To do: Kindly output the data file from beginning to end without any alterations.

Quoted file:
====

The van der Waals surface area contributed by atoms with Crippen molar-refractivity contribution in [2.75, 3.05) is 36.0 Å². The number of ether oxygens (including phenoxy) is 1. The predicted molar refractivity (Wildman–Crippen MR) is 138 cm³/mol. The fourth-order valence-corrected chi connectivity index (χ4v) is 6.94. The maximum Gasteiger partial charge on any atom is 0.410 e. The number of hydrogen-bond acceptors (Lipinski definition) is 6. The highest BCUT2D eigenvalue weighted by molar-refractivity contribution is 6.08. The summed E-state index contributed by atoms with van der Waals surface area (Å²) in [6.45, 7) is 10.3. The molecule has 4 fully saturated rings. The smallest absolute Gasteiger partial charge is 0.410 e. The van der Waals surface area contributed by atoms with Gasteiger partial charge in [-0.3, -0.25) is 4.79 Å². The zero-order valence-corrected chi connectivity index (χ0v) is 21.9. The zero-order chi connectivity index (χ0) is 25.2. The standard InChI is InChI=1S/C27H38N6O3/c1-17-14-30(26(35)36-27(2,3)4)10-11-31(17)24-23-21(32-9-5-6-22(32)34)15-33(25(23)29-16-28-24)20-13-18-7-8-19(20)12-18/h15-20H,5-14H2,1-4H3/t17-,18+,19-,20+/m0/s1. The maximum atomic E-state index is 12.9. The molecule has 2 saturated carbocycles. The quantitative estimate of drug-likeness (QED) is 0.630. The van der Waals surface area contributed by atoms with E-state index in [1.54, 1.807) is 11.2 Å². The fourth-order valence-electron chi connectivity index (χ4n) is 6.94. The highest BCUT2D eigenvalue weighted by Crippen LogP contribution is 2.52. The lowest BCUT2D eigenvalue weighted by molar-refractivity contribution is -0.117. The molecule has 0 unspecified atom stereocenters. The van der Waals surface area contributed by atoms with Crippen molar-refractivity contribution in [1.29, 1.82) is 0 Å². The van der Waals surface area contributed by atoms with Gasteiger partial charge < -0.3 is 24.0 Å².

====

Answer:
The van der Waals surface area contributed by atoms with Crippen molar-refractivity contribution in [2.75, 3.05) is 36.0 Å². The number of ether oxygens (including phenoxy) is 1. The predicted molar refractivity (Wildman–Crippen MR) is 138 cm³/mol. The fourth-order valence-corrected chi connectivity index (χ4v) is 6.94. The maximum Gasteiger partial charge on any atom is 0.410 e. The number of hydrogen-bond acceptors (Lipinski definition) is 6. The highest BCUT2D eigenvalue weighted by molar-refractivity contribution is 6.08. The summed E-state index contributed by atoms with van der Waals surface area (Å²) in [6.45, 7) is 10.3. The molecule has 4 fully saturated rings. The smallest absolute Gasteiger partial charge is 0.410 e. The van der Waals surface area contributed by atoms with Gasteiger partial charge in [-0.3, -0.25) is 4.79 Å². The zero-order valence-corrected chi connectivity index (χ0v) is 21.9. The zero-order chi connectivity index (χ0) is 25.2. The standard InChI is InChI=1S/C27H38N6O3/c1-17-14-30(26(35)36-27(2,3)4)10-11-31(17)24-23-21(32-9-5-6-22(32)34)15-33(25(23)29-16-28-24)20-13-18-7-8-19(20)12-18/h15-20H,5-14H2,1-4H3/t17-,18+,19-,20+/m0/s1. The maximum atomic E-state index is 12.9. The molecule has 2 saturated carbocycles. The quantitative estimate of drug-likeness (QED) is 0.630. The van der Waals surface area contributed by atoms with E-state index in [1.54, 1.807) is 11.2 Å². The fourth-order valence-electron chi connectivity index (χ4n) is 6.94. The highest BCUT2D eigenvalue weighted by Crippen LogP contribution is 2.52. The lowest BCUT2D eigenvalue weighted by molar-refractivity contribution is -0.117. The molecule has 0 unspecified atom stereocenters. The van der Waals surface area contributed by atoms with Crippen molar-refractivity contribution in [1.29, 1.82) is 0 Å². The van der Waals surface area contributed by atoms with Gasteiger partial charge < -0.3 is 24.0 Å².